“Imagine a fish cast out of its liquid environment, or a magnetic needle swinging continuously from side to side, without managing to settle in the direction of its pole, or a derailed locomotive plunging into a void — all these comparisons give us only an imperfect picture of the indescribable state of a lost soul, cut off from its final end and powerless ever to return to the right path. There is no future for it.”
Most striking is how he stresses the eternal reality of the punishment. There’s no going back. The opportunity for the sinner to repent is no longer available and his devastating loss of God is total:
“What is certain, and what all theologians teach, is that the devils and the damned are deprived of every grace and supernatural enlightenment. In this respect, they are sunk in darkness and struck with an incurable blindness; but they lose none of their strength, nor the use of their natural faculties.
“… As Suarez says, the damned lack all probity of judgment in everything relating to the direction of their thoughts and desires and the right ordinance of their actions. Bowed down under the weight of their accursed state, the devils and the damned cannot adhere to the truth, and their minds aspire only to indulge in illusions and lies; their depraved hearts cannot open to love, and are always gnawed by hate; their imaginations are assailed by frightening phantoms and ever-recurring terrors. …
“When God relinquishes them at the moment of their unhappy end, He withdraws all that remains in them of theological virtues, such as faith and hope. He deprives them of their moral virtues, of strength, prudence, justice, temperance, disinterestedness, fidelity to the laws of honor, charm, and nobility of manners — virtues they have abused in order to serve their pride and its culpable satisfactions. He does not permit any trace of perfection to subsist in those whom He has rejected.
“Thus the damned are profoundly degraded beings; they do not have any respect, love, or compassion. As beings separated from the supreme good, they become supremely detestable and, like the devils, cannot inspire any feeling other than horror and execration.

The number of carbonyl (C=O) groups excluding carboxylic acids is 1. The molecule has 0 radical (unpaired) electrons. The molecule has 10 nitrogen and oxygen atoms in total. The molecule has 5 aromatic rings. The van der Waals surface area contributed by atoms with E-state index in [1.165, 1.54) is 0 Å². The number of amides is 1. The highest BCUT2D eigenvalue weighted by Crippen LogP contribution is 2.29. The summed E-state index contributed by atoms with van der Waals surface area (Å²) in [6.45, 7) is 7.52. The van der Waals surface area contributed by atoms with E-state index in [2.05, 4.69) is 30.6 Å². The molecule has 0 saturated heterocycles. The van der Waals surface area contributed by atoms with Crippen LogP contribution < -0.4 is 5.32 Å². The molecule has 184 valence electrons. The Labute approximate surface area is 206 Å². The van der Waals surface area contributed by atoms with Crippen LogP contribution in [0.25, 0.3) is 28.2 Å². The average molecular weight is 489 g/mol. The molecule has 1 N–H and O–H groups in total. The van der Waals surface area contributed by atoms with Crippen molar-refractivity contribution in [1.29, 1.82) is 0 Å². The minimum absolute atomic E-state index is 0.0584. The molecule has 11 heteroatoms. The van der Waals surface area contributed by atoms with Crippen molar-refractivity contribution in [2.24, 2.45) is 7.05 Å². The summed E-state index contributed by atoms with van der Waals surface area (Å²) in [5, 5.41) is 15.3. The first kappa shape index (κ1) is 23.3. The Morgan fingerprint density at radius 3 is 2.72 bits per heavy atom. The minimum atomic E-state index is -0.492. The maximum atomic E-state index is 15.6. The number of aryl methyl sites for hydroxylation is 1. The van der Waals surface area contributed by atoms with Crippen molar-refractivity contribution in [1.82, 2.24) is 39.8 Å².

“To form a better idea of their lamentable fate, let us imagine a town where the Cains and Neros and all other wicked men who have defiled the earth — men whom human justice gets rid of by casting them into dungeons and convict prisons — were put together. Let us further suppose that in this town there were no police or military to prevent these wretches from killing and tearing one another apart. Well, that would be hell such as it is described by the prophet Job: ‘a land … where no order but everlasting horror dwells.’
“Such is the punishment of damnation. Having lost God, the damned have thereby lost all hope, all dignity, and all consolation.”
The book naturally has a chapter on purgatory and is balanced by eloquent subsequent reflections on the “Eternal Beatitude and the Supernatural Vision of God,” “Christian Sacrifice and the Means of Redemption,” and the “Mystery of Suffering in Relationship with the Future Life.”
But it’s Father Arminjon’s chapter on eternal punishment — a supernatural reality that, as the French priest rightly argues, has to exist otherwise there would be “no moral order” — that is by far the most sobering.
Father Arminjon reasons that hell has to be a reality or else, without the sanction of eternal punishment, “vice and virtue” would “reach the same conclusion” and would be “two means toward an equal security: that it is optional for man to follow one or the other as he pleases; and that the most sordid lives and the most pure lives are of equal merit and dignity, since both lead to the same perfection and happiness.”
He also underscores how, assuming all are saved or simply that hell doesn’t exist — a common but heretical belief widespread in the Church today and no doubt pervasive among not a few delegates in the synod hall — would naturally lead to hell on earth.
“Once such a scheme is granted,” he warns, “morality, public order, and all semblance of honesty must disappear from the earth. Justice is stripped of its sanction; conscience is prejudice; virtue and sacrifice are a stupid exertion. Remove the fear of eternal punishment from mankind, and the world will be filled with crime; the most execrable misdeeds will become a duty whenever they can be committed without risk of prison or the sword. Hell will simply happen sooner: instead of being postponed until the future life, it will be inaugurated in the midst of humanity, in the present life.”
As the Synod on Synodality enters its second phase, its delegates and organizers might recognize that today’s society has been on this path for some time, and that their seeming determination to accommodate the world and its values through this process may, rather than making the Church more effective in saving souls, be achieving the opposite — and with consequences too horrific to contemplate.